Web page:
A couple days ago, I had a conversation in which I attempted to explain Phreelance Writers to my grandparents.  It was pretty easy, especially since I had some Internet access that allowed me to show them a post right on the site.  I read them my latest post—the one about being uninspired and therefore unable to write.  My grandmother made an impassioned comment (aloud—not on the blog): “It’s not that you can’t write,” she said.  “It’s that you’re choosing not to write.”

I thought about it.  I didn’t quite agree, but I think there were a couple reasons for this disconnect, the first being a sizeable generation gap.  My grandmother is a voracious reader, but is more familiar with fiction novels than she is with the blogosphere.  She pointed out “All great writers, despite a lack of inspiration, write everday.”  Zing!  By that logic I’ll never be great.  I don’t write every day.  Not by a long shot.

There’s another reason for my disagreement though: the medium.  My dad agreed: there’s a difference between writing every day and posting every day.  One is private, one is public.  The “greats” have the luxury of writing worthless swill in their everyday writing routine, because they don’t have to put their name on it and let the whole networked world see it.  No such luxury for us.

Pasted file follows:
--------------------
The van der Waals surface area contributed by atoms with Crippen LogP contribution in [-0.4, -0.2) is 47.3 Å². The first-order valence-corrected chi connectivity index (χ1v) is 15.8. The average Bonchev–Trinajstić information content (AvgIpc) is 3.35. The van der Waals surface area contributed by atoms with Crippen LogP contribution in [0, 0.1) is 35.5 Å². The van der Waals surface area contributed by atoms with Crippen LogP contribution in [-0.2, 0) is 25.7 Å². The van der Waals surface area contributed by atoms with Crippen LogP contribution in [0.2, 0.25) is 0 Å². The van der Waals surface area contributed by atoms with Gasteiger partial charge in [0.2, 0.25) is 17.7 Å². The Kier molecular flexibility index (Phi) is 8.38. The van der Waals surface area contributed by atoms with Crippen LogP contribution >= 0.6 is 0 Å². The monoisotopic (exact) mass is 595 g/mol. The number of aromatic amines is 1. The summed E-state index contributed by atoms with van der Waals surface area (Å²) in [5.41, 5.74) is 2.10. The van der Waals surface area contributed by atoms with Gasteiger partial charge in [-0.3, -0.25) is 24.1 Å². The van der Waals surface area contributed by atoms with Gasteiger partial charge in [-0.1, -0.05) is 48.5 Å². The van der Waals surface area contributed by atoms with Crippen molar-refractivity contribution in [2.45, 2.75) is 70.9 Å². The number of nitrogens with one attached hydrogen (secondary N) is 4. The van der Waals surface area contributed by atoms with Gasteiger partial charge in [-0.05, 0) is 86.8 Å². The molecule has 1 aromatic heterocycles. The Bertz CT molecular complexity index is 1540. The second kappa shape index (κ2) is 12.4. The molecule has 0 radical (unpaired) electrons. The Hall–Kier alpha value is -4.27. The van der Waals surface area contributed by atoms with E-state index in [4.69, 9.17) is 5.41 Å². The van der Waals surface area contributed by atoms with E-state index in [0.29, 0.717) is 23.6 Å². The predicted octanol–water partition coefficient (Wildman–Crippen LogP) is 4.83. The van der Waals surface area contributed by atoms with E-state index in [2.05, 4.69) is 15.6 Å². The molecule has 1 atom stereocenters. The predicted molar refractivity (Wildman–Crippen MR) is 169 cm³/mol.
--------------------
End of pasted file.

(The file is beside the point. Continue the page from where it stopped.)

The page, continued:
True, I’m choosing not to write.  But the reason I’m choosing not to is because I’m unable to write something inspired.  It’s a cause and effect situation—I’m not going to write something that I’m embarrassed by and then publish it to the blog.  I’m still a believer that writing for the sake of writing isn’t worth my while.  I need a purpose to give me direction.  I need a point, or a focus, or some sort of goal that I want that writing to accomplish.  If that solidifies my lowly, un-great status as a writer, then so be it.  I’m a journalist anyway.